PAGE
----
cartridge reloading. They are fine for running green shell, and a
fraction of the price. I even found one here in the UK where we are
quite gun shy these days.

Tim


#4

I have four vibratory tumblers going. One for aqua cones, one for
green shell, one for red and the other for the last cob step. I was
more curious as to what successful results others have found from the
ceramic polishing media. I’m wondering if there are certain designs
that seem to do well in this finishing media. As mentioned, I’m not
really happy with the results I’m getting. I get a shine, but
definitely not the same as the buffing with green shell.


#5
I have four vibratory tumblers going. One for aqua cones, one for
green shell, one for red and the other for the last cob step. I
was more curious as to what successful results others have found
from the ceramic polishing media. I'm wondering if there are
certain designs that seem to do well in this finishing media. As
mentioned, I'm not really happy with the results I'm getting. I get
a shine, but definitely not the same as the buffing with green
shell. 

Michael - I’ve used the ceramic beads for finishing in a vibratory
tumbler. They do a great job of polishing - IF - you break them in
properly. I ran the batch of 3 sizes (necessary) for 4 or 5 days in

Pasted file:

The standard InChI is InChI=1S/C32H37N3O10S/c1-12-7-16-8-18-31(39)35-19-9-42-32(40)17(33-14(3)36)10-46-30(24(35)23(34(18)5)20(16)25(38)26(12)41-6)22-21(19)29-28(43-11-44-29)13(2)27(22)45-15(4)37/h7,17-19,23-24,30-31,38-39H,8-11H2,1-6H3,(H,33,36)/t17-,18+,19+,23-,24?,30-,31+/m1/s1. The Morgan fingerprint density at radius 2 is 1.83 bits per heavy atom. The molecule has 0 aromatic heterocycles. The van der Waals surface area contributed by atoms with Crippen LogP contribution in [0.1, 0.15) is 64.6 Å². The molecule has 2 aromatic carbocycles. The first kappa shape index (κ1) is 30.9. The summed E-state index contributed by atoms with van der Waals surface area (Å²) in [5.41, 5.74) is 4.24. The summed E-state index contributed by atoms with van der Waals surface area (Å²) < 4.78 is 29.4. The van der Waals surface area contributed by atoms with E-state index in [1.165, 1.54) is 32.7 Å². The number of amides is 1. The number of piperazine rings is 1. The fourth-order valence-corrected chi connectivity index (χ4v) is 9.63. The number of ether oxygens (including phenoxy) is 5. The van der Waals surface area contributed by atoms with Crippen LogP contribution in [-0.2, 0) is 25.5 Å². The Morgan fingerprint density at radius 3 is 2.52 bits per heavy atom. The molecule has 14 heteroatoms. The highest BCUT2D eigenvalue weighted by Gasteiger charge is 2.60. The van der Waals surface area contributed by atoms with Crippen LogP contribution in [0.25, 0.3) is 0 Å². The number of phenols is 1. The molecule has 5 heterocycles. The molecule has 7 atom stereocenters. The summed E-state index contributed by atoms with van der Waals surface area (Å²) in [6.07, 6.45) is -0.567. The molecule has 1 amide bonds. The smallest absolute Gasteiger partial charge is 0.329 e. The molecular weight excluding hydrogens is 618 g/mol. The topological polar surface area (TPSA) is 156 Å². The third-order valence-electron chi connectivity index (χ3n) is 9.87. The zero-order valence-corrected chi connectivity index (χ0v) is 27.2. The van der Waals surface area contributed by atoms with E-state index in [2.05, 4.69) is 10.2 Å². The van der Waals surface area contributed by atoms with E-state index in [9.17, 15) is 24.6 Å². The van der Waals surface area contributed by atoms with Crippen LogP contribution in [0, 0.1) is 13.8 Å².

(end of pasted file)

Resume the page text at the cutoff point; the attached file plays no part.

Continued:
a closed system with about 20% scrap silver and silver I fused. It
was really dirty but cleaned up well. The break in step is required
but only once. It doesn’t matter if you polish gold, silver, brass or
whatever after break in.

Next - the ceramic beads seem to need very long run times. 24 to 36
hours. Use the recommended cleaning solution.

What they polish - pretty much everything - BUT - since they are
round they don’t get right next to bezels and such.

It is necessary to run multiple sizes of beads together. One size
doesn’t work.

Last - you have unlocked the key to mass finishing - one tumbler per
media. I don’t understand however, why you would run both red and
green buff. Or are they used red for yellow metals, green for white?

Judy Hoch G. G.
Author - “Tumble Finishing for Handmade jewelry”


#6

Judy

Yes, I use the red buff for yellow and red golds. It’s probably
overkill, but during the holidays I’ll sometimes have two tumblers
running with green shell so that I can run multiple polishing runs
without stopping the first batch put in the green shell. I think
that maybe the issue I’m seeing is what you mentioned, that the
ceramic media doesn’t really touch in the recesses as the green/red
shell does. So for highly textured pieces, I’m ending up with a high
shine on the surface, but a dull and untouched finish in the
recesses. When the pieces are finished and dried, the darkened areas
look the same as they did when I initially take them out of the liver
of sulfer. There really isn’t a shine at all to the darkened areas.
That’s probably where my eye is seeing a difference in the finished
pieces. I’ll have to stick with the buff for the textured pieces and
will play around with other designs in the ceramic media and see what
kind of results I can get.


#7

If you had a rotary with steel, you would get the polish you want.
Even better if you run pieces that you want high polished, first in
steel, then aqua cones, then steel, then green or red buff. Both runs
in steel are 30 to 45 minutes max. I’ve quit using the ceramic beads
because of all the time it takes. 30 minutes in steel vs. 36 hours
for ceramic…

Judy Hoch